Here they come -- the earnest exhortations to get out and vote. You'll be hearing it from television newscasters, MTV, newspaper ads, radio talk show hosts, weathermen, schoolteachers ... you get the idea. Everyone has a duty to vote, they will say.
No they don't. If a person is utterly ignorant about matters of public policy, then he or she has a solemn obligation to refrain from voting. The percentage of people who fall into the utterly ignorant category is estimated to be about 25 percent of eligible voters.
Now before turning to the matter of ignorance, let me acknowledge that I am in sympathy with the sentiment that seems to motivate some get-out-the-vote efforts. Curtis Gans, for example, of the Committee for the Study of the American Electorate, worries about absentee, Internet and voting by mail not just because these methods increase the possibility of fraud, but because they diminish one of only two remaining communal civic activities on the calendar (the other being celebrating the Fourth of July). I agree that voting is a civil sacrament. I agree that people should take it seriously, even reverently, but ...
There is also a great deal of pious hooey out there about how "smart" the voters are. Well, some are. But some are some are not. Ilya Somin, a professor at the George Mason School of Law, published a study in the Cato Institute's magazine about voter ignorance that offers a peek into the empty spaces between many voters' ears.
Seventy percent of voters apparently were completely unaware of the fact that the federal government adopted a huge prescription drug benefit as part of Medicare during the term of President Bush. Fully 65 percent did not know that the government had passed a ban on partial birth abortions. Some 58 percent acknowledged that they knew little or nothing about the Patriot Act (a figure Somin argues persuasively is probably low-ball). Sixty-one percent thought, incorrectly, that there had been a net job loss in 2004. Only 32 percent were aware that Social Security is one of the two largest expenditure areas in the federal government. Only 25 percent could correctly state that the Bush administration does not believe Saddam Hussein was involved in the Sept. 11 attacks. Only 22 percent knew that the current unemployment rate is lower than the average for the past 30 years.
Political observers make much of swings in voter sentiment -- like the elevation of Republicans to majority status in the House of Representatives in 1994. Yet Somin reports that in the election of 2002, only 32 percent of voters knew that the Republican Party controlled the House. Hmmm.
Frankly, if Americans want to remain ignorant about the people who have the power to tax their money, condemn their property, declare war, inflate the currency to worthlessness, permit terrorists to prey on innocents and much, much more, that is their choice. But why oh why must the chattering classes ceaselessly urge them to inflict this ignorance upon the rest of us?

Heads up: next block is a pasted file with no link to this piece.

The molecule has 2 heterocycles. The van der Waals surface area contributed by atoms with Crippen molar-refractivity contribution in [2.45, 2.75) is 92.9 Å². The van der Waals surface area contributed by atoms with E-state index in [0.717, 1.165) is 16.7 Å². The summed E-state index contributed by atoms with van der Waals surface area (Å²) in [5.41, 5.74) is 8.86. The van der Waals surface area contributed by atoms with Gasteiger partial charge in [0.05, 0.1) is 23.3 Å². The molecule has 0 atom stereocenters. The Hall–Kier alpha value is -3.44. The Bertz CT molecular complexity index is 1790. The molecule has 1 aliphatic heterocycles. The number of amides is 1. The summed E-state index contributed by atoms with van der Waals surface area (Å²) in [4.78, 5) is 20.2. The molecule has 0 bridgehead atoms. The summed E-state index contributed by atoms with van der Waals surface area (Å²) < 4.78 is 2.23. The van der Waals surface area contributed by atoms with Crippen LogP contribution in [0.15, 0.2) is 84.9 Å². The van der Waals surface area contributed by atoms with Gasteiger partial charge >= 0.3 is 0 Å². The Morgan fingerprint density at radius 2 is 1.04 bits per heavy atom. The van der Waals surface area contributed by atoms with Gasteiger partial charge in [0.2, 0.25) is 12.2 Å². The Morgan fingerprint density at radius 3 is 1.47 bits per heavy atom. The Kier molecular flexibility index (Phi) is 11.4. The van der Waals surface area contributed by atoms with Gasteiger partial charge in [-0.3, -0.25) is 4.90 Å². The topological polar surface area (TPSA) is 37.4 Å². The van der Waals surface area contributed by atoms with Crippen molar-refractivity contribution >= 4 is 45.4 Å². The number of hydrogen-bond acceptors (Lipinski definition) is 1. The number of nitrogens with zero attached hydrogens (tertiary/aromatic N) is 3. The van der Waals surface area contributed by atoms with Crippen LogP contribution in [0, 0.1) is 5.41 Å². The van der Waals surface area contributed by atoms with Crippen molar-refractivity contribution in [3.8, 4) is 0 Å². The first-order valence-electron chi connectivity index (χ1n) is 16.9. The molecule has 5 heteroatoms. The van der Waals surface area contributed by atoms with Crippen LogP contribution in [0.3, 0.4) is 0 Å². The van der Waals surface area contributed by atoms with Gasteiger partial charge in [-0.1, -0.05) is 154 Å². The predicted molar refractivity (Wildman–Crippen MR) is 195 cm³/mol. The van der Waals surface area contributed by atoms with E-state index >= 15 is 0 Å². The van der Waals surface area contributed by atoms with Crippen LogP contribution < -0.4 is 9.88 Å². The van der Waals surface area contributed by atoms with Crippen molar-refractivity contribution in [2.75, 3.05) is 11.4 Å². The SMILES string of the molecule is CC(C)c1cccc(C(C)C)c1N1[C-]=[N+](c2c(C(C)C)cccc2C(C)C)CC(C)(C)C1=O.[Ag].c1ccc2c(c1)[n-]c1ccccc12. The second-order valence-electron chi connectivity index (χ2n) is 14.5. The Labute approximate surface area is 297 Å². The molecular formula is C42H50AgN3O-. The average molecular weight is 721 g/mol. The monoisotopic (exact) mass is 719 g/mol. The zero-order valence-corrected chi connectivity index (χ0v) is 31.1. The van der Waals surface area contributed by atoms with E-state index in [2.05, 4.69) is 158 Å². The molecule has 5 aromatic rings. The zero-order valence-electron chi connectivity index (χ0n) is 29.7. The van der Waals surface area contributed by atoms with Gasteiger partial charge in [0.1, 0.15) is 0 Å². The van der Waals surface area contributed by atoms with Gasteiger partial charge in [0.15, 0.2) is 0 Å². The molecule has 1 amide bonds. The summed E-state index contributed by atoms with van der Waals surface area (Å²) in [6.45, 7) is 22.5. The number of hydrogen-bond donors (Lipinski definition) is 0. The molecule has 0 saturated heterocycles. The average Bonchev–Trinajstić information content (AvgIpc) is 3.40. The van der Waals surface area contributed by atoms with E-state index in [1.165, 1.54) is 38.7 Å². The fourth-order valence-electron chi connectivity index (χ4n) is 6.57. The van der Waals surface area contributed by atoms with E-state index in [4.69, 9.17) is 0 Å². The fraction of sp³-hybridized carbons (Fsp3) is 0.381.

Some, like the American Civil Liberties Union, have made a fetish of preserving the sovereign right of the American voter to remain an ignoramus. Following the 2000 vote-counting debacle in Florida, that state's legislature adopted a reform that required, among other things, the posting of a list of "voter rights and responsibilities" in every polling place. As James Taranto of OpinionJournal.com reported, the ACLU issued the following press release announcing a lawsuit to challenge the law's constitutionality:
"The suit, title Major v. Sawyer, was filed in the U.S. District Court for the Southern District of Florida. It challenges the posting in all polling of a list of ?voter responsibilities' which lists, among other requirements, that a voter ?study and know candidates and issues,' 'bring proper identification to the polling station' and 'know how to operate voting equipment properly.
"The plaintiffs clam that these provisions, and their prominent display as required by the new Florida law, are a throwback to the days of literacy tests, and may disproportionately impact race and language minorities in exercising the right to vote."
Educating oneself about the important public policy questions of the day is the barest minimum we should ask of citizens. Instead, lots of our most prominent opinion makers indulge in the fantasy that ideally, all eligible voters (and some illegal aliens?) should vote. If you don't know the basics of government or policy, do us all a favor and stay home on Nov. 2.